My father served in the RAF during WW2. He said he would wear a poppy when there were no more wars. He never got to wear one.
My Dad was awarded a medical scholarship for Birmingham Uni but his Dad refused to let him go, so he became a gas fitter. The war had him join the medical corps, his commanding officer, at his funeral spoke of the many thousands of lives he saved … Like your Dad he rarely if ever spoke of the war, never attended funerals, said he hoped to be late to his own. Hated Americans for the number allies they killed due to arrogance at the Battle of the Bulge, hated Germans as he was in the first medical wave to arrive at Belsen and hated Iceland as it was a place God built last with what he had left over … I discovered he lost many friends, many patients, but saved thousands … As a Order of the Garter in St John’s Ambulance he did attend Nov 11th, and stayed in medicine after the War, becoming the Medical Manager at Lyons, the bakers.
Patriotism in its simplest, clearest and most indubitable signification is nothing else but a means of obtaining for the rulers their ambitions and covetous desires, and for the ruled the abdication of human dignity, reason, conscience, and a slavish enthrallment to those in power.
Please allow me to share a song that tells a true story and expresses a similar sentiment. It was recounted to me by my grandfather who fought bravely in The Somme, and subsequently came to despise the nation and politicians that had sent him there…
My Grandfather’s Friend, Murray Edmunds, 2017
My granddad told me of his friend who died in France, 1916.
Raised as orphans in Southampton, that was all their lives had been
When, from their residential school for children of the lost and poor,
They came of age to join the army, conscripts for the First World War.
My grandfather was at his side
The morning when his school-friend died.
It was their first day in the trenches when he stood to look above
A sniper’s bullet in the temple killed a boy who’d not known love.
Well, politicians talk of valour, heroes who would not think twice
To give their lives for King and Country, make that final sacrifice.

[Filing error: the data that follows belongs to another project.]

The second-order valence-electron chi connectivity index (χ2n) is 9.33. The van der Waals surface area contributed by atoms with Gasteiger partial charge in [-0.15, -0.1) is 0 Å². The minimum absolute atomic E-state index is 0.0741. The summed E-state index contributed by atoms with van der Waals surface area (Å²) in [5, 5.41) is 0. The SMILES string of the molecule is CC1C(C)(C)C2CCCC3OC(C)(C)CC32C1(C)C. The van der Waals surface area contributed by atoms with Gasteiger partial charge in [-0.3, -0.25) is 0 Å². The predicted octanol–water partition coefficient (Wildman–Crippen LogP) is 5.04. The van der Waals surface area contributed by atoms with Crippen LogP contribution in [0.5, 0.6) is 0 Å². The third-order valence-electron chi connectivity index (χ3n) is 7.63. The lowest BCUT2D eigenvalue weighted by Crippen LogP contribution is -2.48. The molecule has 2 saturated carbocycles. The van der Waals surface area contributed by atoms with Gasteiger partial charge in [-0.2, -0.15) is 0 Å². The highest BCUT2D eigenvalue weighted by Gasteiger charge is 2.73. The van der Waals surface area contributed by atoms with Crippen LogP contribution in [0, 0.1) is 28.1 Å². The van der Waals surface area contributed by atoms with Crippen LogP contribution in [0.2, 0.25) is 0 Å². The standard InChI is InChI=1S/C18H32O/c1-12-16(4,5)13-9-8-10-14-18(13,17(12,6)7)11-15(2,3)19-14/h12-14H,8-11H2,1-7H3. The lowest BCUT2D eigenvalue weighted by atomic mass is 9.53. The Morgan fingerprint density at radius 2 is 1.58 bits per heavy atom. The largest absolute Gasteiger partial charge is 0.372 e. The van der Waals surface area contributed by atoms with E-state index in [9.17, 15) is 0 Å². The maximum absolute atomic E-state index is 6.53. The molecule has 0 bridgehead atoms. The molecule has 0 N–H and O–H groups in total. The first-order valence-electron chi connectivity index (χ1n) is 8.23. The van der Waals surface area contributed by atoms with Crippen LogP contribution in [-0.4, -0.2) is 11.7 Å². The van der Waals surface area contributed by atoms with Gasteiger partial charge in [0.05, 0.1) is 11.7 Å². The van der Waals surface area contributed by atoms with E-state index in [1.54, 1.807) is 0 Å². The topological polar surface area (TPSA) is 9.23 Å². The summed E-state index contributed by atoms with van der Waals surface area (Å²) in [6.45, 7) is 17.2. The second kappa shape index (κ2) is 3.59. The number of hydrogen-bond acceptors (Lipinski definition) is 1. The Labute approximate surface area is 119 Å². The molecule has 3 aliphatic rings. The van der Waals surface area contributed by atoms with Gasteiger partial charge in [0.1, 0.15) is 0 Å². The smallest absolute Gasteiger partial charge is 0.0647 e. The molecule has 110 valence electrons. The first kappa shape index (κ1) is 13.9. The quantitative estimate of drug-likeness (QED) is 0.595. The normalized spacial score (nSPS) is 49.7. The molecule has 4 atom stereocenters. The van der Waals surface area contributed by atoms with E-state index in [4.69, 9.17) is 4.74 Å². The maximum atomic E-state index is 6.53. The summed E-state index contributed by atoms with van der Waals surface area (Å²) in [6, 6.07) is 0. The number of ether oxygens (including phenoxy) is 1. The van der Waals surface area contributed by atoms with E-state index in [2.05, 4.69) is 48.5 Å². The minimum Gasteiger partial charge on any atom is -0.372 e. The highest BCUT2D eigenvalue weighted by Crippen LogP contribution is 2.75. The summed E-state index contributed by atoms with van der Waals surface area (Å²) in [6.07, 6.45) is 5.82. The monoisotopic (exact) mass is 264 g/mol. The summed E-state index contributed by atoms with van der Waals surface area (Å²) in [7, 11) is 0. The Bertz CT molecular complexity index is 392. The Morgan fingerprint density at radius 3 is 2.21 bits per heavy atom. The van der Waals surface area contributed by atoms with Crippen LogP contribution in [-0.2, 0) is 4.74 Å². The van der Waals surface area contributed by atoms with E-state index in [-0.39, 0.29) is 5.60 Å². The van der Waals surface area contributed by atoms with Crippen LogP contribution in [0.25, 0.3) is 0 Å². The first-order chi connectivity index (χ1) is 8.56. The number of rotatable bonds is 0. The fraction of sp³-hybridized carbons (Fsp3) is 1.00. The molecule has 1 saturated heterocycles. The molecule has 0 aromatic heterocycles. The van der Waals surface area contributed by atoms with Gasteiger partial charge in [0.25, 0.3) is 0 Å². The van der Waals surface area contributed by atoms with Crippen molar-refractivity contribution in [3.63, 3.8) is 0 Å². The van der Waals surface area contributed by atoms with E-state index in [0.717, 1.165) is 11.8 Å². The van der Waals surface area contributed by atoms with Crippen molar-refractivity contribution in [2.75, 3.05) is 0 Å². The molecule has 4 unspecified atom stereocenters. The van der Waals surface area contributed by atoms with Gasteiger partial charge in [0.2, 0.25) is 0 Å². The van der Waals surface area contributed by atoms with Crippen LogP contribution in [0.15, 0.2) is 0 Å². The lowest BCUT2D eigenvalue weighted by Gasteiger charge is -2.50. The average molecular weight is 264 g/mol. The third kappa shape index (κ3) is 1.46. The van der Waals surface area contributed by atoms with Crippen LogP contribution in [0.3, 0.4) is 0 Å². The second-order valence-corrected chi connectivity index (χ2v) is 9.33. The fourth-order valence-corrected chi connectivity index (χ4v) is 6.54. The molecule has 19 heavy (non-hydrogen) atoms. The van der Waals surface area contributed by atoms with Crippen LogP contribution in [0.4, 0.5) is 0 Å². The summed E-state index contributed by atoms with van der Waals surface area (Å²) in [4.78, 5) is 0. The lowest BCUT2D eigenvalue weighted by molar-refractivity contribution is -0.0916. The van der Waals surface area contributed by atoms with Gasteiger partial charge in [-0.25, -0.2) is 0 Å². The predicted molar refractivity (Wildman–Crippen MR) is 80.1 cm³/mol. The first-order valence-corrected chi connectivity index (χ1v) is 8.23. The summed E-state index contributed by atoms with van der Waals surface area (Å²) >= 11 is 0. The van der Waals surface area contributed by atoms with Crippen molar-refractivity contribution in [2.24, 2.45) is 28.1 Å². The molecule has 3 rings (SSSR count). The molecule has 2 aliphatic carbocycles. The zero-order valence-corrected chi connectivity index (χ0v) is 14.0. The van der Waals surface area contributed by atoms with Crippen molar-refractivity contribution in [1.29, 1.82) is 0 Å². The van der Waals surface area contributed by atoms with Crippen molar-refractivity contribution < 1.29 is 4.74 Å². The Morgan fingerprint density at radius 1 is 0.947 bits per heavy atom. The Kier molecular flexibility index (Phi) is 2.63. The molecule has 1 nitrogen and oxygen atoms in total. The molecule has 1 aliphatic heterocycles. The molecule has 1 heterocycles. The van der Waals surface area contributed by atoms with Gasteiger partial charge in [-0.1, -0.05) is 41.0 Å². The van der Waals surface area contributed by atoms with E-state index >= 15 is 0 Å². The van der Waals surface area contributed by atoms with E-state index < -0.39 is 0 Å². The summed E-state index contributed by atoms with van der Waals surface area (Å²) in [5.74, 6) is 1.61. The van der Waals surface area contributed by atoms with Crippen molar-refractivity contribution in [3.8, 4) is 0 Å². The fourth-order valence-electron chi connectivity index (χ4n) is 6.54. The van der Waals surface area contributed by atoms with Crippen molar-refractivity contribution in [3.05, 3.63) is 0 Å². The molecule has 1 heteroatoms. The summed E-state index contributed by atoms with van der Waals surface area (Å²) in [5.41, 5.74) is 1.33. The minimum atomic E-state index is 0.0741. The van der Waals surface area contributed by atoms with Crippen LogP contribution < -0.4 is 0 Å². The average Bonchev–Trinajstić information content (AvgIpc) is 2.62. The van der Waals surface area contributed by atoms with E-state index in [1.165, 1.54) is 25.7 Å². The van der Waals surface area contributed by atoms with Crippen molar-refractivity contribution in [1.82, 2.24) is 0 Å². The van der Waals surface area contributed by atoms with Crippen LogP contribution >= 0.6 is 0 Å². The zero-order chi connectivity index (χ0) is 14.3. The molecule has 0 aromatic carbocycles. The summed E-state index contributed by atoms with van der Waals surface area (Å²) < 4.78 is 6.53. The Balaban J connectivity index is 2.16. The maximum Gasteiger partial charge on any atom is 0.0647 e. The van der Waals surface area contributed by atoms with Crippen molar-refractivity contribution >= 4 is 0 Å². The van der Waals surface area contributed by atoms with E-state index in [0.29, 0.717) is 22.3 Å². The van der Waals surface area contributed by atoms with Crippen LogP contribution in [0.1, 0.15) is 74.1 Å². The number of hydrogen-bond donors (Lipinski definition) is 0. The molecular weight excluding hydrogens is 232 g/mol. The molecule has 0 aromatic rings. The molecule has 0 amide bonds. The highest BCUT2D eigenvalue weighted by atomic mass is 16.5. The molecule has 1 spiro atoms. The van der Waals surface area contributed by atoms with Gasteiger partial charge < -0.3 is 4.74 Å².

My granddad saw it otherwise;
In war our nations take our lives.
And so my granddad’s friend was taken at the Somme with thousands more.
Just one day and just one soldier’s cameo in The Great War.
I think of him come each November, prompted by Remembrance Day,
And feel the shame I can’t recall his name or bring myself to pray.
I don’t believe in God, you see,
And yet I like to think that he
Has somehow sent this song to me so in a way he’ll live again
In words that honour long forgotten men.
Your dad is my kind of hero. My Dad was a 17 year old boy from Ireland – one way ticket to war. His dad had been in WW1 and thought this war would be over before dads training was done. 3 weeks training and off to fight in Burma. He didn’t talk about it much either. He did wear a poppy for one day a year – quietly. Me? I have never wore one and never will. The £265m in RBL reserves as ex military are homeless is one reason. The other – is I am anti imperialist and British History is abhorrent. Oh and we don’t need more flippin plastic.
My dads favourite film was All Quiet on the Western Front. THe book is powerful.
Can relate to every word of that, both my parents and their families were the same and they would be horrified by Brexit, Johnson and the likes of Trump and all these populist bastards who have managed to convince poor people that other poor people are the reason they’re poor
Today the news is full of the fact that the NHS is on the point of collapse. Why is that? Is it because people cannot get appointments to see part time GPs and need to go somewhere, now to A&E; Ambulances cannot hand over their patients because A&E departments are full; A&Es cannot move on treated patients because there are insufficient staff to man enough beds and those beds in use are blocked because there are insufficient care staff to support recovering patients at home.
Things will not go back to where they were until we invest in the training of the necessary people or, in the short term, reverse the Hostile environment brought about by Brexit, that has driven many foreign health care staff back to their countries of origen and prevents any new people coming.
My Dad left Ireland in 1943 & came to the UK to “do his bit”, although he was then a confirmed pacifist & remained so throughout his life. As an Irish citizen, he had no need to volunteer, but he did some difficult jobs, all in the UK, but never complained about them. He never wanted to speak about his experiences when I was young, but I’ve come to understand as I’ve grown older. I think he had shut those memories off in his memory and had no wish to re-visit them. My Mum, also Irish & another confirmed pacifist, worked throughout the war in the BSA munitions factory in Birmingham, but again, preferred to keep her memories to herself – especially those of some of her colleagues, who were killed in an explosion in the factory.
This is a beautiful and personal account of what patriotism actually is. Thank you for this.
This is the root cause of inequality for 1000 years and the flag doesn’t unite us but binds us to serve the privileged to enrich them and protect them with our labour and lives.
“He saw nationalism as a device used by the ruling class to bind us falsely together and make working people blame ‘foreigners’ for all their woes. ”
Having said that my family made sacrifices including life and limb as your Dad did to protect us from the curse of fascism which underlies the ethos of privilege and is on the rise again. I and my parents(both served) and grandfather(both WW1&2), uncles….. were all proud anti-fascists or Antifa as the fascists supporters like to call them these days.